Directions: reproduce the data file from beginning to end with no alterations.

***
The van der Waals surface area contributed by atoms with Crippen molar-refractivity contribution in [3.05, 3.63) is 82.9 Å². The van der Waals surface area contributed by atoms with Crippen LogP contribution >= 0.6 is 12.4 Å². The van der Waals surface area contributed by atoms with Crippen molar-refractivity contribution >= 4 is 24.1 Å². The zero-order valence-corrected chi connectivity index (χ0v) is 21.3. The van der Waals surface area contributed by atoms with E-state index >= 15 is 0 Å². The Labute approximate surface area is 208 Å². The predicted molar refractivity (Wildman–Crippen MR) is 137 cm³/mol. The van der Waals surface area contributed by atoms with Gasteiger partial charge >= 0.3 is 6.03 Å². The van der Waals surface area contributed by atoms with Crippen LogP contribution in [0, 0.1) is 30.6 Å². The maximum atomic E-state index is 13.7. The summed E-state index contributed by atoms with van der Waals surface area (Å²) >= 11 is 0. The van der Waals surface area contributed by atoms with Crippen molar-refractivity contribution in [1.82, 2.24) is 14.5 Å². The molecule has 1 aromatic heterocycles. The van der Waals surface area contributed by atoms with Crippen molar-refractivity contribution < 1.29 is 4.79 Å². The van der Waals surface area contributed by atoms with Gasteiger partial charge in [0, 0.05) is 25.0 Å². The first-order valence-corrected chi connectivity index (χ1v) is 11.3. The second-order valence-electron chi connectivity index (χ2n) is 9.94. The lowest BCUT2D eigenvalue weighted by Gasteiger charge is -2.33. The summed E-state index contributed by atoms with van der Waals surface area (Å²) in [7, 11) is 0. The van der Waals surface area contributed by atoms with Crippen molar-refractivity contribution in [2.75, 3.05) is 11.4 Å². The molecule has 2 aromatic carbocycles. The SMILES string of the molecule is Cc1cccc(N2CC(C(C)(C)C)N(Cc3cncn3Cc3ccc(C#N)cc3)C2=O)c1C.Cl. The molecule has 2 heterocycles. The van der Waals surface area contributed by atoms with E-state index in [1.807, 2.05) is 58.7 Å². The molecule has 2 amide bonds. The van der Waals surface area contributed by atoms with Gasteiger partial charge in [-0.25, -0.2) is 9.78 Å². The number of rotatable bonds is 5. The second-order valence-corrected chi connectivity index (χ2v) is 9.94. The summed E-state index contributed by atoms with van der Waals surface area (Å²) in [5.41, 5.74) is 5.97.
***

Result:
The van der Waals surface area contributed by atoms with Crippen molar-refractivity contribution in [3.05, 3.63) is 82.9 Å². The van der Waals surface area contributed by atoms with Crippen LogP contribution >= 0.6 is 12.4 Å². The van der Waals surface area contributed by atoms with Crippen molar-refractivity contribution >= 4 is 24.1 Å². The zero-order valence-corrected chi connectivity index (χ0v) is 21.3. The van der Waals surface area contributed by atoms with E-state index >= 15 is 0 Å². The Labute approximate surface area is 208 Å². The predicted molar refractivity (Wildman–Crippen MR) is 137 cm³/mol. The van der Waals surface area contributed by atoms with Gasteiger partial charge >= 0.3 is 6.03 Å². The van der Waals surface area contributed by atoms with Crippen LogP contribution in [0, 0.1) is 30.6 Å². The maximum atomic E-state index is 13.7. The summed E-state index contributed by atoms with van der Waals surface area (Å²) >= 11 is 0. The van der Waals surface area contributed by atoms with Crippen molar-refractivity contribution in [1.82, 2.24) is 14.5 Å². The molecule has 1 aromatic heterocycles. The van der Waals surface area contributed by atoms with Crippen molar-refractivity contribution < 1.29 is 4.79 Å². The van der Waals surface area contributed by atoms with Gasteiger partial charge in [0, 0.05) is 25.0 Å². The first-order valence-corrected chi connectivity index (χ1v) is 11.3. The second-order valence-electron chi connectivity index (χ2n) is 9.94. The lowest BCUT2D eigenvalue weighted by Gasteiger charge is -2.33. The summed E-state index contributed by atoms with van der Waals surface area (Å²) in [7, 11) is 0. The van der Waals surface area contributed by atoms with Crippen molar-refractivity contribution in [2.75, 3.05) is 11.4 Å². The molecule has 2 aromatic carbocycles. The SMILES string of the molecule is Cc1cccc(N2CC(C(C)(C)C)N(Cc3cncn3Cc3ccc(C#N)cc3)C2=O)c1C.Cl. The molecule has 2 heterocycles. The van der Waals surface area contributed by atoms with E-state index in [1.807, 2.05) is 58.7 Å². The molecule has 2 amide bonds. The van der Waals surface area contributed by atoms with Gasteiger partial charge in [-0.25, -0.2) is 9.78 Å². The number of rotatable bonds is 5. The second-order valence-corrected chi connectivity index (χ2v) is 9.94. The summed E-state index contributed by atoms with van der Waals surface area (Å²) in [5.41, 5.74) is 5.97.